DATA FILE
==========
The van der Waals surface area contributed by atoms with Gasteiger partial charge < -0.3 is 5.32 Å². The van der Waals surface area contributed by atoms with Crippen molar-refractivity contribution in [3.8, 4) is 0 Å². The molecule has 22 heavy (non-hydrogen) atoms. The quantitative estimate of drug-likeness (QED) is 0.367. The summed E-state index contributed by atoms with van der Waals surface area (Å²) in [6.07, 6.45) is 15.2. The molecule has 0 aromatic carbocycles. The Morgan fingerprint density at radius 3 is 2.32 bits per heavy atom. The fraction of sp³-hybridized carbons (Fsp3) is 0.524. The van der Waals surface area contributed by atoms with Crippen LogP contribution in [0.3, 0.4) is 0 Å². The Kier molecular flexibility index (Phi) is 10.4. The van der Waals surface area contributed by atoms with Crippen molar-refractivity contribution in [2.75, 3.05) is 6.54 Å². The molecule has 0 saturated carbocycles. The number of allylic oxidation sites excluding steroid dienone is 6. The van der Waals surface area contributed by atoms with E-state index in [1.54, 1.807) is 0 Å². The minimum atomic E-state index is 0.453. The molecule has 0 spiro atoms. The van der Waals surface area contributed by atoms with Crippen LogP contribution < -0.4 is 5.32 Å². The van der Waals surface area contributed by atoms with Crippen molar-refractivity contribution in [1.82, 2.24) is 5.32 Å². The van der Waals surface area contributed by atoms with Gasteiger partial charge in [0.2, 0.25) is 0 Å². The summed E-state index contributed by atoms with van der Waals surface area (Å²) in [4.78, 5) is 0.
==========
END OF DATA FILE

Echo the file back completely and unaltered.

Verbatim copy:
The van der Waals surface area contributed by atoms with Gasteiger partial charge < -0.3 is 5.32 Å². The van der Waals surface area contributed by atoms with Crippen molar-refractivity contribution in [3.8, 4) is 0 Å². The molecule has 22 heavy (non-hydrogen) atoms. The quantitative estimate of drug-likeness (QED) is 0.367. The summed E-state index contributed by atoms with van der Waals surface area (Å²) in [6.07, 6.45) is 15.2. The molecule has 0 aromatic carbocycles. The Morgan fingerprint density at radius 3 is 2.32 bits per heavy atom. The fraction of sp³-hybridized carbons (Fsp3) is 0.524. The van der Waals surface area contributed by atoms with Crippen LogP contribution in [0.3, 0.4) is 0 Å². The Kier molecular flexibility index (Phi) is 10.4. The van der Waals surface area contributed by atoms with Crippen molar-refractivity contribution in [2.75, 3.05) is 6.54 Å². The molecule has 0 saturated carbocycles. The number of allylic oxidation sites excluding steroid dienone is 6. The van der Waals surface area contributed by atoms with E-state index in [1.54, 1.807) is 0 Å². The minimum atomic E-state index is 0.453. The molecule has 0 spiro atoms. The van der Waals surface area contributed by atoms with Crippen LogP contribution < -0.4 is 5.32 Å². The van der Waals surface area contributed by atoms with Crippen molar-refractivity contribution in [1.82, 2.24) is 5.32 Å². The van der Waals surface area contributed by atoms with Gasteiger partial charge in [0.2, 0.25) is 0 Å². The summed E-state index contributed by atoms with van der Waals surface area (Å²) in [4.78, 5) is 0.